Growth of Asia-Pacific over the past two to three decades has resulted in massive improvement in the lives of people and an impressive growth of the middle class. However, this has also created an exponential growth of infrastructure and assets at risk. Over the past five years, we have seen major catastrophes that have resulted in many deaths as well as economic losses.

The Great Eastern Japan Earthquake (also called Tohoku Earthquake), the unanticipated major losses due to the two Christchurch Earthquakes and the most recent Thai floods have clearly shown the vulnerability of major urban centers in Asia. What other “surprises” await the societies in various countries in Asia and to the insurance/reinsurance companies? What have we learned from those recent events? With Asia being a major agriculture region of the world, what impact can we expect in food security due to climate change? These and many other important issues such as the design of portfolios, secondary losses, contingent liabilities, business interruptions due to catastrophe losses and such secondary impacts are not that well understood for Asian risks.

The past three ICRM Symposia highlighted the following issues:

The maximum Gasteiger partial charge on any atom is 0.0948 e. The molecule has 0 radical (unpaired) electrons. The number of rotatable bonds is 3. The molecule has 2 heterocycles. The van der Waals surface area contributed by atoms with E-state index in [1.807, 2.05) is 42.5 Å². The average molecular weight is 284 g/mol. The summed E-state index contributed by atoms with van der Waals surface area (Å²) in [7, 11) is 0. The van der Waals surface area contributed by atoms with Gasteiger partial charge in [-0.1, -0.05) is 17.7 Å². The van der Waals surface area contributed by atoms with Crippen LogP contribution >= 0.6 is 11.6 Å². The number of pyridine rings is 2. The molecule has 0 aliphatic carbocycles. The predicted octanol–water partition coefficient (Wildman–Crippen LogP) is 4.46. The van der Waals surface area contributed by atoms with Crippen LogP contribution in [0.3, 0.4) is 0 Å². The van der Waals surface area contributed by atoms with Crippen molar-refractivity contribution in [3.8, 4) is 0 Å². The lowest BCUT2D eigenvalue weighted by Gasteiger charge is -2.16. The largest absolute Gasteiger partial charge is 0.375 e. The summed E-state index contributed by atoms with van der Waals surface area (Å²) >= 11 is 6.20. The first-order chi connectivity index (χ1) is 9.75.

• 2010 Inaugural Symposium introduced ICRM and its agenda for research and education.
  • 2011 Symposium was dedicated to food and water security and the impact of climate change on these risks.
  • The 2012 Symposium was focused on “Black Swan” type of events, i.e. major catastrophes that were not on the radar screens of planners, policy makers, risk analysts or researchers.

The 2013 Symposium will emphasize on the evolving risks due to extreme events in the Asia Pacific region and whether societies, governments, insurance/reinsurance and financial industries are prepared for such events. It will have the following sub-themes:

  • Is the Asian landscape prepared in terms of understanding and preparing for extreme risks? Is the financial sector and insurance/reinsurance sector capable of dealing with such risks without extreme stress?
  • What have we learned from the recent extreme events in Asia? What needs to be done to mitigate the impact of gaps between what is needed to be done and what is currently done?
  • Articulation of some of the extreme events that could occur in Asia, impacting the ability of nations and industry to manage those resulting risks.
  • What are the “Dragon Kings” as opposed to “Black Swans”? How do we deal with such events?

It is the aim of the Fourth Symposium to raise awareness and understanding of these issues and to exchange ideas and strategies for better management of associated risks.